Former lieutenant-governor Mayann Francis says she faces racial profiling
Francis says she's mistreated by store employees in Nova Scotia at least once a month
The first African-Nova Scotian to serve as lieutenant-governor of the province is calling for an end to racial profiling and says she's mistreated by retail staff in Nova Scotia stores at least once a month because of the colour of her skin.
Mayann Francis was lieutenant-governor of Nova Scotia from 2006 to 2012. She is speaking out about racial profiling after Sobeys announced it will appeal a ruling by a human rights board of inquiry that found one of its Halifax-area stores racially discriminated against Andrella David in 2009.
Francis says she avoids stores where she expects to be followed — even if it means going out of her way to get what she needs.
"I know the stores where I will be followed," she said. "So, I do my best to get what I need elsewhere and if that means walking a little bit out of my way, that's what it means. Or if it means that I do without, I do without."
Either store employees ignore you, she said, or they follow you.
'You were stalking me'
Francis tells a story about going into a store with a white, male friend. The saleswoman shadowed her the entire time, she said, and left her friend to do what he wanted — including walking out the door with a piece of unpaid merchandise in his hand.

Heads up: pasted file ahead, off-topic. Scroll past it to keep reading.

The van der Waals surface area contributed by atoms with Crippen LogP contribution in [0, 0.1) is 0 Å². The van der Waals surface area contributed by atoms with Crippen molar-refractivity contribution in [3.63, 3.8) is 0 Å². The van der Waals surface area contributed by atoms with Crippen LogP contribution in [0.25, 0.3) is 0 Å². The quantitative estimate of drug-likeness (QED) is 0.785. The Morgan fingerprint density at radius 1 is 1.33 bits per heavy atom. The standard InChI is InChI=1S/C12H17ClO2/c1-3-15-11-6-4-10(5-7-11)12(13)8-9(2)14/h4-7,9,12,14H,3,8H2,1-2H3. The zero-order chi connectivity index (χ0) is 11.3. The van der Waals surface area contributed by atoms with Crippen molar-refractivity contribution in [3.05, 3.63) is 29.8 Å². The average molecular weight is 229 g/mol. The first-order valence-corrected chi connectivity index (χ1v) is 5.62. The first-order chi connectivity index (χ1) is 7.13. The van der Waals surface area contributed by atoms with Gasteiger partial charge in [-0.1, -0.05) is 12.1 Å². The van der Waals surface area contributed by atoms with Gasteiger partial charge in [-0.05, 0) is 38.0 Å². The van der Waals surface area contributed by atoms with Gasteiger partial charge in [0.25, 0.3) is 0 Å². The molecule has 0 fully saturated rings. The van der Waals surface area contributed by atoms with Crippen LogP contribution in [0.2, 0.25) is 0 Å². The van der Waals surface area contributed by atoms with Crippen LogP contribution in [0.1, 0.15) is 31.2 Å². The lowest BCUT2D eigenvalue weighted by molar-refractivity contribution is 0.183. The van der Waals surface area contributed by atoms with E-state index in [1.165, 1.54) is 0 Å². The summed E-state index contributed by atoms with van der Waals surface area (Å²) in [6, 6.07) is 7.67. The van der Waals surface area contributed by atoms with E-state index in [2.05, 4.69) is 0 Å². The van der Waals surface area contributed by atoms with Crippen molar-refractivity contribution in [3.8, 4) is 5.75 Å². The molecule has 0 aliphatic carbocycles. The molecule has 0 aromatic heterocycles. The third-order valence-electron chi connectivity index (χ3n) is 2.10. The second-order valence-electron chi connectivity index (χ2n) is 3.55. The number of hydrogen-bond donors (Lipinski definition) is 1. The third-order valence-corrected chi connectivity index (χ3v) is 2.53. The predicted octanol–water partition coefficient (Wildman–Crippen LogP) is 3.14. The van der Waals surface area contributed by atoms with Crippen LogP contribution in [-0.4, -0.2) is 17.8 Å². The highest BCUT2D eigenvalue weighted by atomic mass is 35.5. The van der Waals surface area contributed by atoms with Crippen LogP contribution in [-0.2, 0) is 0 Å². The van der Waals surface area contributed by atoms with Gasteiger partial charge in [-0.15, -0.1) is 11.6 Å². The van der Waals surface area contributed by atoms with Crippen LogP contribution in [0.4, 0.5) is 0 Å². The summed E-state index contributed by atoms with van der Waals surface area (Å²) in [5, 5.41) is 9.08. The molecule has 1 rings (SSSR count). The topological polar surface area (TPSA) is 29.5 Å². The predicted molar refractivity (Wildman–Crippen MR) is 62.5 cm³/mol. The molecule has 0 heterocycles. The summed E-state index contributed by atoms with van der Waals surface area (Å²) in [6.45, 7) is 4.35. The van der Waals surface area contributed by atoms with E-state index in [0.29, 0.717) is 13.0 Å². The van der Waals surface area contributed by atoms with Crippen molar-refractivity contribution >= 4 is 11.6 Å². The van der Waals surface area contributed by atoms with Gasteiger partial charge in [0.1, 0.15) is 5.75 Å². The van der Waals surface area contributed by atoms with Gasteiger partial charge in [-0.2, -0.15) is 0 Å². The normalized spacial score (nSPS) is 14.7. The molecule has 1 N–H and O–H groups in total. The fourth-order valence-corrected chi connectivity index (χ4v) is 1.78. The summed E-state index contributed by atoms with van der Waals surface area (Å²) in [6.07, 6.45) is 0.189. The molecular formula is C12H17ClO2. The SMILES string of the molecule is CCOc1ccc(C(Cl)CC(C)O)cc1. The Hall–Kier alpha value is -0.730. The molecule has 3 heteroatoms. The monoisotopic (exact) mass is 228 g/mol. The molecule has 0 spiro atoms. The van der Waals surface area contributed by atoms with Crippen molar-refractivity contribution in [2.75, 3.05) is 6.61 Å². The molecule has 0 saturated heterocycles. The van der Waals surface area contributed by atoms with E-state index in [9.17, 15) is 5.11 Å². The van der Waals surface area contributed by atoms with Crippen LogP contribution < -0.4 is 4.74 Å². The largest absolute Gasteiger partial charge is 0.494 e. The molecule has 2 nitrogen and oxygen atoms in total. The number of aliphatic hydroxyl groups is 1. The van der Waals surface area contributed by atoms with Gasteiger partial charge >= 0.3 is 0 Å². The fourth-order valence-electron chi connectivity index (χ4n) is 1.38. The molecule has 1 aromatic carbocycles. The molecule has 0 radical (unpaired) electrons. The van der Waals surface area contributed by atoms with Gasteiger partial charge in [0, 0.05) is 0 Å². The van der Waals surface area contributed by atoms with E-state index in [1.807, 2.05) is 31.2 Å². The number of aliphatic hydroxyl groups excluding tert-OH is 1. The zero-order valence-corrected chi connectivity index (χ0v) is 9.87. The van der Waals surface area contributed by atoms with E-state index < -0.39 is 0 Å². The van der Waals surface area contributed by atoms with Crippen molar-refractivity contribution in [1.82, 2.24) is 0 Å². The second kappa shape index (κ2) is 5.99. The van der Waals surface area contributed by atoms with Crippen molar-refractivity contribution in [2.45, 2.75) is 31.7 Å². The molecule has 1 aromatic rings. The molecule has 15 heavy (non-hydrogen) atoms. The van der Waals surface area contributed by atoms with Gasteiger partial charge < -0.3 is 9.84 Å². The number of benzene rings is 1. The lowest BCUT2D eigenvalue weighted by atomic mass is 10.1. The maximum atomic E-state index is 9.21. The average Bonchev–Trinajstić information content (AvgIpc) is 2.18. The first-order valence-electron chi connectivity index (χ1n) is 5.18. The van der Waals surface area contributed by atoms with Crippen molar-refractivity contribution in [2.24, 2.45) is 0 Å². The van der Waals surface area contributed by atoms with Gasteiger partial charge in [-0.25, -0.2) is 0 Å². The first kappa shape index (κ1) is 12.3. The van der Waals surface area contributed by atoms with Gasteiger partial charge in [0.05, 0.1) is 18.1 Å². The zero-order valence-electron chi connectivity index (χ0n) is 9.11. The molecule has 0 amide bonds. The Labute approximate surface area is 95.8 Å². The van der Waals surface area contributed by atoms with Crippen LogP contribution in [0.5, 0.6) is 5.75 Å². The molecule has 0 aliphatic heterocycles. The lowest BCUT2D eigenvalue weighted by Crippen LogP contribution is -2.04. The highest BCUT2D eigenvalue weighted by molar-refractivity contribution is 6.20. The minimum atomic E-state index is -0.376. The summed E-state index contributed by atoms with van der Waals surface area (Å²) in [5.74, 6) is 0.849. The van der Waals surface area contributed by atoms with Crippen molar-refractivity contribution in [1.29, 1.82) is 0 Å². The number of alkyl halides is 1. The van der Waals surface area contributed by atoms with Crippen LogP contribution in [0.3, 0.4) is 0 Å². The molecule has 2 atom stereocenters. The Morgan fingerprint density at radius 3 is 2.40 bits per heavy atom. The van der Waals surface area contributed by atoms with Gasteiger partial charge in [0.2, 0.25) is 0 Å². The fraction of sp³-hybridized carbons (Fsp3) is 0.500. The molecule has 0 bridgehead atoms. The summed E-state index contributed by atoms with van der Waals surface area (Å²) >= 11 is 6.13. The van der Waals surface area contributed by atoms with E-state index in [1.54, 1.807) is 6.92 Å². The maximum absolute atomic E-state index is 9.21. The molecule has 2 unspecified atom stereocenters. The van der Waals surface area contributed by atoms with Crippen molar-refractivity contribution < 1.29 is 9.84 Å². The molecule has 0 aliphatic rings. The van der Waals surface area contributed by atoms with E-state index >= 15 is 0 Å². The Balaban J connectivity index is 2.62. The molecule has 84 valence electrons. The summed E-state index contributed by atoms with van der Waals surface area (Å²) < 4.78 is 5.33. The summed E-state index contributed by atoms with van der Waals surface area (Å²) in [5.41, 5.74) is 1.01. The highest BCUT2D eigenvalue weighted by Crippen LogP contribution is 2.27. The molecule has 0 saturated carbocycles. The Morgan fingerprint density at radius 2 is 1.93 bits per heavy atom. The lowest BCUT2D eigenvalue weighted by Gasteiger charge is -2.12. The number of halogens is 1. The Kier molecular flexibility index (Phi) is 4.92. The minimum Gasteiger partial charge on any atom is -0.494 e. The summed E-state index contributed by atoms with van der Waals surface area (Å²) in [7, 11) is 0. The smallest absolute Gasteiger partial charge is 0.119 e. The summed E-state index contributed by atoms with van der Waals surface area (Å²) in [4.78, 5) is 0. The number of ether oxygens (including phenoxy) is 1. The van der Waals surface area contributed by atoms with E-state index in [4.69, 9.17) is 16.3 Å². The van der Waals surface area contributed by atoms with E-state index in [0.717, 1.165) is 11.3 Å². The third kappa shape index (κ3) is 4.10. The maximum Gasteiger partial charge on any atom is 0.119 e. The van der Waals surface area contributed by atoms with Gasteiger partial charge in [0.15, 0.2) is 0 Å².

Staff were so busy focusing on her, they didn't notice her white friend, Francis said.
She asked to speak to a manager and when the employee asked why, Francis said: "because you were stalking me, and my friend right here had something in his hand and literally stepped out of the store, but you didn't pay any attention to him."
Temporary reprieve while lieutenant-governor
Francis now takes precautions to avoid being unfairly targeted, she said, such as only bringing bags with zippers on them when she goes shopping, and not taking her backpack off until she gets to the cash.
This wasn't something she had to worry about when she was lieutenant-governor, she said, because she was usually accompanied by a white staff member or driver.
"I guess they felt they didn't have to keep an eye on me because there were two white men keeping an eye on me."